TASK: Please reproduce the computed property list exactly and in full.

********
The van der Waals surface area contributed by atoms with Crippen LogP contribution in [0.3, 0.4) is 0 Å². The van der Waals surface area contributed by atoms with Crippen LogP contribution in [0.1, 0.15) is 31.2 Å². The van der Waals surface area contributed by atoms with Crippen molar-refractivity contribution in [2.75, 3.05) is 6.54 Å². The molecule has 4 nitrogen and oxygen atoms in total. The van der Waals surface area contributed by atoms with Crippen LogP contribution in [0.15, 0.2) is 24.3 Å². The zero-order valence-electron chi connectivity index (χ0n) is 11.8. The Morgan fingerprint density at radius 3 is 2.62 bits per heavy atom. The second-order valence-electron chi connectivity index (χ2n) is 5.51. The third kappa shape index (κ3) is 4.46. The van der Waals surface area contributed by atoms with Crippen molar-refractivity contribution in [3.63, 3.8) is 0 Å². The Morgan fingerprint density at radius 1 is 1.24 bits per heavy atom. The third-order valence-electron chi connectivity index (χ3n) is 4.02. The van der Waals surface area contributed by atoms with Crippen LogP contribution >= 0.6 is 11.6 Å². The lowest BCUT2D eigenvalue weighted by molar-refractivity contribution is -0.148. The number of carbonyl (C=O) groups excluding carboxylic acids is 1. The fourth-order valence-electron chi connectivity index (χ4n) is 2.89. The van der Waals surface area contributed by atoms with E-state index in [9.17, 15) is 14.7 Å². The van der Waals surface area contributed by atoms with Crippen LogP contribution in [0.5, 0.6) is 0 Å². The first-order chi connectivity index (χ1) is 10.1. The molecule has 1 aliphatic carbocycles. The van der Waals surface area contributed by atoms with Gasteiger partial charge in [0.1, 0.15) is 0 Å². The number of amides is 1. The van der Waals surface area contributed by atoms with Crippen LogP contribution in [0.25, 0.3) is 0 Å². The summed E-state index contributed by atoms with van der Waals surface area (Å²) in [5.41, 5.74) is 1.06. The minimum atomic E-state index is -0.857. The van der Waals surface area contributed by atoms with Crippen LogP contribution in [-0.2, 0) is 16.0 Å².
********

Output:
The van der Waals surface area contributed by atoms with Crippen LogP contribution in [0.3, 0.4) is 0 Å². The van der Waals surface area contributed by atoms with Crippen LogP contribution in [0.1, 0.15) is 31.2 Å². The van der Waals surface area contributed by atoms with Crippen molar-refractivity contribution in [2.75, 3.05) is 6.54 Å². The molecule has 4 nitrogen and oxygen atoms in total. The van der Waals surface area contributed by atoms with Crippen LogP contribution in [0.15, 0.2) is 24.3 Å². The zero-order valence-electron chi connectivity index (χ0n) is 11.8. The Morgan fingerprint density at radius 3 is 2.62 bits per heavy atom. The second-order valence-electron chi connectivity index (χ2n) is 5.51. The third kappa shape index (κ3) is 4.46. The van der Waals surface area contributed by atoms with Crippen molar-refractivity contribution in [3.63, 3.8) is 0 Å². The Morgan fingerprint density at radius 1 is 1.24 bits per heavy atom. The third-order valence-electron chi connectivity index (χ3n) is 4.02. The van der Waals surface area contributed by atoms with Crippen LogP contribution >= 0.6 is 11.6 Å². The lowest BCUT2D eigenvalue weighted by molar-refractivity contribution is -0.148. The number of carbonyl (C=O) groups excluding carboxylic acids is 1. The fourth-order valence-electron chi connectivity index (χ4n) is 2.89. The van der Waals surface area contributed by atoms with E-state index in [9.17, 15) is 14.7 Å². The van der Waals surface area contributed by atoms with Crippen LogP contribution in [0.5, 0.6) is 0 Å². The first-order chi connectivity index (χ1) is 10.1. The molecule has 1 aliphatic carbocycles. The van der Waals surface area contributed by atoms with Gasteiger partial charge in [0.1, 0.15) is 0 Å². The number of amides is 1. The van der Waals surface area contributed by atoms with Crippen LogP contribution in [0.25, 0.3) is 0 Å². The summed E-state index contributed by atoms with van der Waals surface area (Å²) in [5.41, 5.74) is 1.06. The minimum atomic E-state index is -0.857. The van der Waals surface area contributed by atoms with Crippen LogP contribution in [-0.2, 0) is 16.0 Å².